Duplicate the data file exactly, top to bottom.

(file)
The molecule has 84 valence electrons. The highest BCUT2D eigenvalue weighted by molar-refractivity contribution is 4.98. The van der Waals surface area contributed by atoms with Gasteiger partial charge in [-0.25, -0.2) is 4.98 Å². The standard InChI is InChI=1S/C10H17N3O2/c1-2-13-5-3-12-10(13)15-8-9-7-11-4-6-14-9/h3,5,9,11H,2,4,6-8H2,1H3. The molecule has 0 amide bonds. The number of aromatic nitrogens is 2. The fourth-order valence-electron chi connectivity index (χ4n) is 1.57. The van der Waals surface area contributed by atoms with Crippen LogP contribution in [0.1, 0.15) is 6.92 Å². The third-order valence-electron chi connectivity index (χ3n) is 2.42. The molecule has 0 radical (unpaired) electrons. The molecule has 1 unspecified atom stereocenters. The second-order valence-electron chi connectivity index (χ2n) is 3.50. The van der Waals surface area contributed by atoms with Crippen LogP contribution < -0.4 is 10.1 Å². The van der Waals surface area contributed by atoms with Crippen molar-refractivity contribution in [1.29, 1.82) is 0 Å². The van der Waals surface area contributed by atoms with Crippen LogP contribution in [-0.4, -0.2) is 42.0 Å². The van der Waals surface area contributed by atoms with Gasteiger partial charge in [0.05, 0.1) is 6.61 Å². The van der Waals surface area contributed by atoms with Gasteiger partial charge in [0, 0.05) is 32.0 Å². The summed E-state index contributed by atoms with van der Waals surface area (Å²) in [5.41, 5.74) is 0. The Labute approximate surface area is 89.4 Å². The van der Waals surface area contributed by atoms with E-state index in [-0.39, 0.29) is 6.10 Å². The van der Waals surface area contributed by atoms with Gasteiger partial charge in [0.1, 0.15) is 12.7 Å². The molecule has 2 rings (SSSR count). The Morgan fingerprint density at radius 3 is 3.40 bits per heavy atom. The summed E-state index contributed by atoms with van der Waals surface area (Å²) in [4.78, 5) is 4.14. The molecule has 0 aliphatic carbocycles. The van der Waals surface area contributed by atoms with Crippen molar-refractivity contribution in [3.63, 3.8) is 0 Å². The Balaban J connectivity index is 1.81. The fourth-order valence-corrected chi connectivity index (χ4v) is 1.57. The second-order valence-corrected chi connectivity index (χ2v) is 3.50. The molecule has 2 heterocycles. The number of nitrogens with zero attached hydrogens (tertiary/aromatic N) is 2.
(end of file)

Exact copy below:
The molecule has 84 valence electrons. The highest BCUT2D eigenvalue weighted by molar-refractivity contribution is 4.98. The van der Waals surface area contributed by atoms with Gasteiger partial charge in [-0.25, -0.2) is 4.98 Å². The standard InChI is InChI=1S/C10H17N3O2/c1-2-13-5-3-12-10(13)15-8-9-7-11-4-6-14-9/h3,5,9,11H,2,4,6-8H2,1H3. The molecule has 0 amide bonds. The number of aromatic nitrogens is 2. The fourth-order valence-electron chi connectivity index (χ4n) is 1.57. The van der Waals surface area contributed by atoms with Crippen LogP contribution in [0.1, 0.15) is 6.92 Å². The third-order valence-electron chi connectivity index (χ3n) is 2.42. The molecule has 0 radical (unpaired) electrons. The molecule has 1 unspecified atom stereocenters. The second-order valence-electron chi connectivity index (χ2n) is 3.50. The van der Waals surface area contributed by atoms with Crippen LogP contribution < -0.4 is 10.1 Å². The van der Waals surface area contributed by atoms with Crippen molar-refractivity contribution in [1.29, 1.82) is 0 Å². The van der Waals surface area contributed by atoms with Crippen LogP contribution in [-0.4, -0.2) is 42.0 Å². The van der Waals surface area contributed by atoms with Gasteiger partial charge in [0.05, 0.1) is 6.61 Å². The van der Waals surface area contributed by atoms with Gasteiger partial charge in [0, 0.05) is 32.0 Å². The summed E-state index contributed by atoms with van der Waals surface area (Å²) in [5.41, 5.74) is 0. The Labute approximate surface area is 89.4 Å². The van der Waals surface area contributed by atoms with E-state index in [-0.39, 0.29) is 6.10 Å². The van der Waals surface area contributed by atoms with Gasteiger partial charge in [0.1, 0.15) is 12.7 Å². The molecule has 2 rings (SSSR count). The Morgan fingerprint density at radius 3 is 3.40 bits per heavy atom. The summed E-state index contributed by atoms with van der Waals surface area (Å²) in [4.78, 5) is 4.14. The molecule has 0 aliphatic carbocycles. The van der Waals surface area contributed by atoms with Crippen molar-refractivity contribution in [3.63, 3.8) is 0 Å². The Balaban J connectivity index is 1.81. The fourth-order valence-corrected chi connectivity index (χ4v) is 1.57. The second-order valence-corrected chi connectivity index (χ2v) is 3.50. The molecule has 2 heterocycles. The number of nitrogens with zero attached hydrogens (tertiary/aromatic N) is 2.